1. ‘haggis’ — A delicate, delicious smallish creature hunted in the Highlands for its meet and for the hill of it. Pulled more successfully than birds by Dawkins shellfish jeans to the extent that its right legs (called Bermudas) are shorter than its left (called Levis).

2. ‘hunkered’ — Squatted down close to the ground, but not as in a squat. Unclear as to why this footnote is needed at all, except that one would have to renumber the rest (except one, ‘1’) were it taken out.

3. ‘skewed like stick in plaice’ — An impossible situation, like the impossible animal that exists (footnote 1), since a stick that is IN a plaice (large edible flat-bodied fish Pleuronectes platessa in European seas) can NOT be skewed (neither parallel nor intersecting) to said plaice. Cf. Macbeth: Act 1, Scene 7, Macbeth’s castle:

MACBETH: If we should fail?

But screw your courage to the
And we’ll not fail.

4. ‘before the batter’s up in golden ducks’ — Before all the batter (for the plaice) has been used up playing with our food, making little golden-fried ducks. Alternatively, for those who find the first explanation not cricket, before the batsman’s or batswoman’s turn is up by being out with a nil score (from a ‘duck’s egg,’ shaped like a zero). There is of course a third and very important possibility relating back to the skew framework of the poet’s mind [sick? sic?] of batter as a transitive verb for building a wall or similar so as to form an upwardly receding slope ‘The Haggis Hunting Ground,’ but by now this footnote itself is getting battered beyond all redemption.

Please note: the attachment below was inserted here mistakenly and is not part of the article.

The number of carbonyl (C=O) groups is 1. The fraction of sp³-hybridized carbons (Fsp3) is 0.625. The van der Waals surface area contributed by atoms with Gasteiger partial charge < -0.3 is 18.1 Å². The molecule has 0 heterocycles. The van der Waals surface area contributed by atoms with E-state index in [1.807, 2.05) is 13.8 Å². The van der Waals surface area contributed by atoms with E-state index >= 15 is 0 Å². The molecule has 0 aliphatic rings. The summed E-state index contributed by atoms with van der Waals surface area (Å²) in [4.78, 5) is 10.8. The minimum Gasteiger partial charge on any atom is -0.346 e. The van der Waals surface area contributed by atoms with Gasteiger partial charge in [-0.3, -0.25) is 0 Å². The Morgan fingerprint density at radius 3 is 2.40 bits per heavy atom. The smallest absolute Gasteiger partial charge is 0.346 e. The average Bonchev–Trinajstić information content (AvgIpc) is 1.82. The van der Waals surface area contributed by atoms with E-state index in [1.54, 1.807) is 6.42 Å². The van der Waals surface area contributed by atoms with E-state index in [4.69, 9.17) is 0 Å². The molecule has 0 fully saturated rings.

5. ‘attend right-thinking running’ — Admonishing the haggis to pay attention to conventional ideas of morality, propriety, and decorum whilst ALSO running to the right (otherwise it would turn its short legs to the downside of the hill and fall into the hunters’ sacks) and whilst ALSO concentrating to avoid coming too close to the perpendicular (and falling into the hunters’ sacks).

6. ‘circle up / or down the slope until the golden mean / of altitude’ — Advising the haggis (so that it may avoid falling into the hunters’ sacks) to find and keep to that aesthetically pleasing and just-right height (which the haggis computes on the trot, the ratio of the whole line to the larger part being exactly the same as the ratio of the larger part to the smaller part) where its leg-length challenge matches the mountain’s slope-flat challenge.